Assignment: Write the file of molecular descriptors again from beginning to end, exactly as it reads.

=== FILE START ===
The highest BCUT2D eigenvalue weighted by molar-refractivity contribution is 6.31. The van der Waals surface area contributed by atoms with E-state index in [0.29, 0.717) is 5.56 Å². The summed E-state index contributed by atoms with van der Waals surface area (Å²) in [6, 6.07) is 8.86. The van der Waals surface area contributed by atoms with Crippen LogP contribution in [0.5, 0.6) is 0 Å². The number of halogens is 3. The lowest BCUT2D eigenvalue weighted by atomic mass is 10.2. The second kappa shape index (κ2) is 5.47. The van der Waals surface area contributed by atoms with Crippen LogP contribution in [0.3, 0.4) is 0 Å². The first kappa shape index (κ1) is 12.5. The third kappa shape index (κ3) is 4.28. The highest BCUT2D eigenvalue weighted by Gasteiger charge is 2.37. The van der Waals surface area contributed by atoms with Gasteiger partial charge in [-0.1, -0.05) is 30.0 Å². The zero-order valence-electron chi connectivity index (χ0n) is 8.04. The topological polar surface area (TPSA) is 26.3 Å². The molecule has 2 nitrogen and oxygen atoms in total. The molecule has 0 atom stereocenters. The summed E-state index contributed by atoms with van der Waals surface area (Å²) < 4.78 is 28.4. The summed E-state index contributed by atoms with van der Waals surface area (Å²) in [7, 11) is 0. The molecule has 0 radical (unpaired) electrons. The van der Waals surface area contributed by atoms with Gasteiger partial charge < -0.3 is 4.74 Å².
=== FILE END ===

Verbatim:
The highest BCUT2D eigenvalue weighted by molar-refractivity contribution is 6.31. The van der Waals surface area contributed by atoms with E-state index in [0.29, 0.717) is 5.56 Å². The summed E-state index contributed by atoms with van der Waals surface area (Å²) in [6, 6.07) is 8.86. The van der Waals surface area contributed by atoms with Crippen LogP contribution in [0.5, 0.6) is 0 Å². The number of halogens is 3. The lowest BCUT2D eigenvalue weighted by atomic mass is 10.2. The second kappa shape index (κ2) is 5.47. The van der Waals surface area contributed by atoms with Crippen LogP contribution in [0.3, 0.4) is 0 Å². The first kappa shape index (κ1) is 12.5. The third kappa shape index (κ3) is 4.28. The highest BCUT2D eigenvalue weighted by Gasteiger charge is 2.37. The van der Waals surface area contributed by atoms with Gasteiger partial charge in [-0.1, -0.05) is 30.0 Å². The zero-order valence-electron chi connectivity index (χ0n) is 8.04. The topological polar surface area (TPSA) is 26.3 Å². The molecule has 2 nitrogen and oxygen atoms in total. The molecule has 0 atom stereocenters. The summed E-state index contributed by atoms with van der Waals surface area (Å²) < 4.78 is 28.4. The summed E-state index contributed by atoms with van der Waals surface area (Å²) in [7, 11) is 0. The molecule has 0 radical (unpaired) electrons. The van der Waals surface area contributed by atoms with Gasteiger partial charge < -0.3 is 4.74 Å².